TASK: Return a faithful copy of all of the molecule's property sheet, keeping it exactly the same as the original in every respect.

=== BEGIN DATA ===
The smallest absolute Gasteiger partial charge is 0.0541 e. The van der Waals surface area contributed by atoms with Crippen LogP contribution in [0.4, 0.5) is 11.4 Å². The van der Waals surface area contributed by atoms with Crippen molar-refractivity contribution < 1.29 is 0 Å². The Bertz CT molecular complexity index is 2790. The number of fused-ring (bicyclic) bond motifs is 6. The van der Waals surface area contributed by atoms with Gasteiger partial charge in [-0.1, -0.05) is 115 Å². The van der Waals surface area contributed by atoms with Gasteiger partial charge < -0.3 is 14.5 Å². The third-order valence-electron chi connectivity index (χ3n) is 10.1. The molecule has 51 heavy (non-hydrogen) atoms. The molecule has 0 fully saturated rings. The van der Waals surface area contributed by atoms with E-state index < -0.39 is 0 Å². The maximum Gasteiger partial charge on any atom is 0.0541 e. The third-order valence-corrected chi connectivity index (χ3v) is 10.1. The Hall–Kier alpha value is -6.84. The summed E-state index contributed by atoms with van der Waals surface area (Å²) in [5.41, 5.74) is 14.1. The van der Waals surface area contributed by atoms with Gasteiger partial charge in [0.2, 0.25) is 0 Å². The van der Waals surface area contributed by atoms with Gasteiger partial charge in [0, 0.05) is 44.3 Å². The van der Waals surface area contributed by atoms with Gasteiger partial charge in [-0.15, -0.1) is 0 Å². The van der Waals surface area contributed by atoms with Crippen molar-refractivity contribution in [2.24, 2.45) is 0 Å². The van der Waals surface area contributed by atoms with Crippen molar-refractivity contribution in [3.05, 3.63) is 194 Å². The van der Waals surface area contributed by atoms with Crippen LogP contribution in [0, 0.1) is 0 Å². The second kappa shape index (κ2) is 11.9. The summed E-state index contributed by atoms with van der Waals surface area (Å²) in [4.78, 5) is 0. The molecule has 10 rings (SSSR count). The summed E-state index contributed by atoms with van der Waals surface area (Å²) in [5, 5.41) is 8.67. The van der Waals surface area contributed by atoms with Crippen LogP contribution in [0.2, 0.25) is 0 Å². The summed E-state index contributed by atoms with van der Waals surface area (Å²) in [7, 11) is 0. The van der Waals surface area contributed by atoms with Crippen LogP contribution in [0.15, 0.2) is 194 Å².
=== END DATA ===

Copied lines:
The smallest absolute Gasteiger partial charge is 0.0541 e. The van der Waals surface area contributed by atoms with Crippen LogP contribution in [0.4, 0.5) is 11.4 Å². The van der Waals surface area contributed by atoms with Crippen molar-refractivity contribution < 1.29 is 0 Å². The Bertz CT molecular complexity index is 2790. The number of fused-ring (bicyclic) bond motifs is 6. The van der Waals surface area contributed by atoms with Gasteiger partial charge in [-0.1, -0.05) is 115 Å². The van der Waals surface area contributed by atoms with Gasteiger partial charge < -0.3 is 14.5 Å². The third-order valence-electron chi connectivity index (χ3n) is 10.1. The molecule has 51 heavy (non-hydrogen) atoms. The molecule has 0 fully saturated rings. The van der Waals surface area contributed by atoms with E-state index < -0.39 is 0 Å². The maximum Gasteiger partial charge on any atom is 0.0541 e. The third-order valence-corrected chi connectivity index (χ3v) is 10.1. The Hall–Kier alpha value is -6.84. The summed E-state index contributed by atoms with van der Waals surface area (Å²) in [5.41, 5.74) is 14.1. The van der Waals surface area contributed by atoms with Gasteiger partial charge in [0.2, 0.25) is 0 Å². The van der Waals surface area contributed by atoms with Gasteiger partial charge in [0, 0.05) is 44.3 Å². The van der Waals surface area contributed by atoms with Gasteiger partial charge in [-0.15, -0.1) is 0 Å². The van der Waals surface area contributed by atoms with Crippen molar-refractivity contribution in [2.24, 2.45) is 0 Å². The van der Waals surface area contributed by atoms with Crippen molar-refractivity contribution in [3.05, 3.63) is 194 Å². The van der Waals surface area contributed by atoms with Crippen LogP contribution in [0, 0.1) is 0 Å². The second kappa shape index (κ2) is 11.9. The summed E-state index contributed by atoms with van der Waals surface area (Å²) in [4.78, 5) is 0. The molecule has 10 rings (SSSR count). The summed E-state index contributed by atoms with van der Waals surface area (Å²) in [5, 5.41) is 8.67. The van der Waals surface area contributed by atoms with Crippen LogP contribution in [0.2, 0.25) is 0 Å². The summed E-state index contributed by atoms with van der Waals surface area (Å²) in [7, 11) is 0. The van der Waals surface area contributed by atoms with Crippen LogP contribution in [0.15, 0.2) is 194 Å².